Lt. Col. Art Nalls Jr. Interview
(Sea Harrier Pilot)
He’s a former Lieutenant Colonel in the United States Marine Corps, who now pilots the Sea Harrier at airshows in the US and Canada.
His name is Art Nalls Junior we spoke with the Lt. Col. about his sea Harrier and his background in and out of the service.
Q - I saw you at the Syracuse airshow (2016) and that Sea Harrier is one loud plane!
A - (Laughs) yeah.
Q – Do you have to wear earplugs of any Kind?
A - All jet pilots wear a helmet that has ear protection built into it. I can hear it to tell if it’s running okay but it’s not excessively loud.
Q - It’s hard enough to figure out how to work all the dials on a car dashboard and what they mean. How do you ever learn how to fly such a complex plane like the Sea Harrier? That must have all kinds of dials.
A - Yeah, it sure does. I flew in the Marine Corps. That’s where we learned to fly them, both Joe (Anderson, pilot, and I flew the version AV8 that the Marines bought directly from the British in the early 70s. So, that’s where we learned to fly it. Both Joe and I were test pilots at Patuxent River. That’s where we did some flight test in it. We were both maintenance officers. Being a maintenance officer is where you really get to learn the system’s, the things that can go wrong and the problems, things the maintenance guys need to know to fix it.
Q - And you can fly 75 different planes?
A - I’ve flown 75. Probably closer to 85 or nighty now. That was after I had left the military and I’ve flown some civilian planes. I don’t even keep track of the number, but, it’s probably more than 75 now.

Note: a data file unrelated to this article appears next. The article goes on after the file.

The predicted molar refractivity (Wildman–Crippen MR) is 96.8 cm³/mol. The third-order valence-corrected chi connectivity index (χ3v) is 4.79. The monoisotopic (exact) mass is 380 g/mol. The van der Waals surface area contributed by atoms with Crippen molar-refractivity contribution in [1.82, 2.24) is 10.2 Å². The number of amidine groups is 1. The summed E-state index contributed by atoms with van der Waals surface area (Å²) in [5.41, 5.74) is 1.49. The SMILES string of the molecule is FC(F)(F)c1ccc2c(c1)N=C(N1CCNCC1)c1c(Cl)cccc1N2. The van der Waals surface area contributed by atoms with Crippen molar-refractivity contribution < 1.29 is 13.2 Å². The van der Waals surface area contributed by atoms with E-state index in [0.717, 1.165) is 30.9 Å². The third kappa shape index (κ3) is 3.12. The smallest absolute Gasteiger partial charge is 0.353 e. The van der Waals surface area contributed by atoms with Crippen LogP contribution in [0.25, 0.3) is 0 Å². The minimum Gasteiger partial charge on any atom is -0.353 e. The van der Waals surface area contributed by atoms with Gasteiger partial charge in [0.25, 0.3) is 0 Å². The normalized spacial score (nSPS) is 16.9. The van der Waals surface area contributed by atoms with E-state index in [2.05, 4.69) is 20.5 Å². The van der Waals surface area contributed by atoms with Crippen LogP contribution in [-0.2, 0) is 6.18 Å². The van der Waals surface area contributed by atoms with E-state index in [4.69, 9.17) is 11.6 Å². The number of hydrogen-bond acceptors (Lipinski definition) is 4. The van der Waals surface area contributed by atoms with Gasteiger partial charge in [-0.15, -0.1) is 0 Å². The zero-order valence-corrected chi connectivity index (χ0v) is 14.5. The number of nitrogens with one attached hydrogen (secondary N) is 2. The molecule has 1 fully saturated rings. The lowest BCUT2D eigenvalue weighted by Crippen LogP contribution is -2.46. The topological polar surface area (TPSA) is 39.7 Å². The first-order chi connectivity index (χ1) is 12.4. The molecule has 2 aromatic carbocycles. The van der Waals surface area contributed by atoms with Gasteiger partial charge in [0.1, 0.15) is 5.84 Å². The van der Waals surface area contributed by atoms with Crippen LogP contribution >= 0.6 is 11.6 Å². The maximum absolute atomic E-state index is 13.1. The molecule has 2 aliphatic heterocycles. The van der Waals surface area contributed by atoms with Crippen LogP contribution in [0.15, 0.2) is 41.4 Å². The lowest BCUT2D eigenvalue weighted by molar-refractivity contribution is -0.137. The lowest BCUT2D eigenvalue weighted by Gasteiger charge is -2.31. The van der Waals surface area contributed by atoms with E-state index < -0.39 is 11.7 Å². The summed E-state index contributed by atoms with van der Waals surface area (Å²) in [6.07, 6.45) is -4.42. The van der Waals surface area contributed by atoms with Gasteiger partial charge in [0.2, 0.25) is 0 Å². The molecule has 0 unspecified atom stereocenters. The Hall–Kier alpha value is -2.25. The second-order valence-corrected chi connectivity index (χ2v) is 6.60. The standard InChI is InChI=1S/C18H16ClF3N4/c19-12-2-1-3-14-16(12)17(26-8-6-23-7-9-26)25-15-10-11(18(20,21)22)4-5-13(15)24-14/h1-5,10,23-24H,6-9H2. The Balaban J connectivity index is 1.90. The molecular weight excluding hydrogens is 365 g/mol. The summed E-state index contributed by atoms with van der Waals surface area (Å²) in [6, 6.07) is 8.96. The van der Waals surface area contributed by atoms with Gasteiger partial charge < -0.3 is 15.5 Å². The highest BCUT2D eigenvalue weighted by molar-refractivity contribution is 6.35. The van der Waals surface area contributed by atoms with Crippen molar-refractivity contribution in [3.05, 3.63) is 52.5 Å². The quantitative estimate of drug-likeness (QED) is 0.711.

Q - I’m looking at the Sea Harrier and what it can do, I can see people reporting or thinking it’s a UFO.
A - You know, in the early days when they started flying some planes at night down in Cherry Point, they didn’t have a lot of lights on them and they were experimenting on how to fly at night and one of the fields they practiced carrier landings at what was an outlying field and there were some reports of UFOs because no one had ever seen one (Sea Harrier). They didn’t know what it was. They hear a loud noise out in the front of their house. They go out and see a light just sitting right there.
Q - And because the Sea Harrier is able to hover. That’s a really unique feature. Do you fly the sea Harrier from show to show?
A - Yes.
Q - You have five people in a support capacity. How do they get around?
A - Well, we have a truck and trailer. Two people go in the L 39. Today we have a truck 24 foot trailer and as soon as were comfortable the aircraft is going to go, will launch the truck and trailer. They have about a two hour drive and as soon as we get weather on the other end that were comfortable with, will launch out and we’ve got about a 15 minute flight. There will be one with the Harrier and to people in the L 39. So that’s three of us and my wife left this morning. So, some drive and some fly. we’ve actually had some people from other areas that will come in commercial.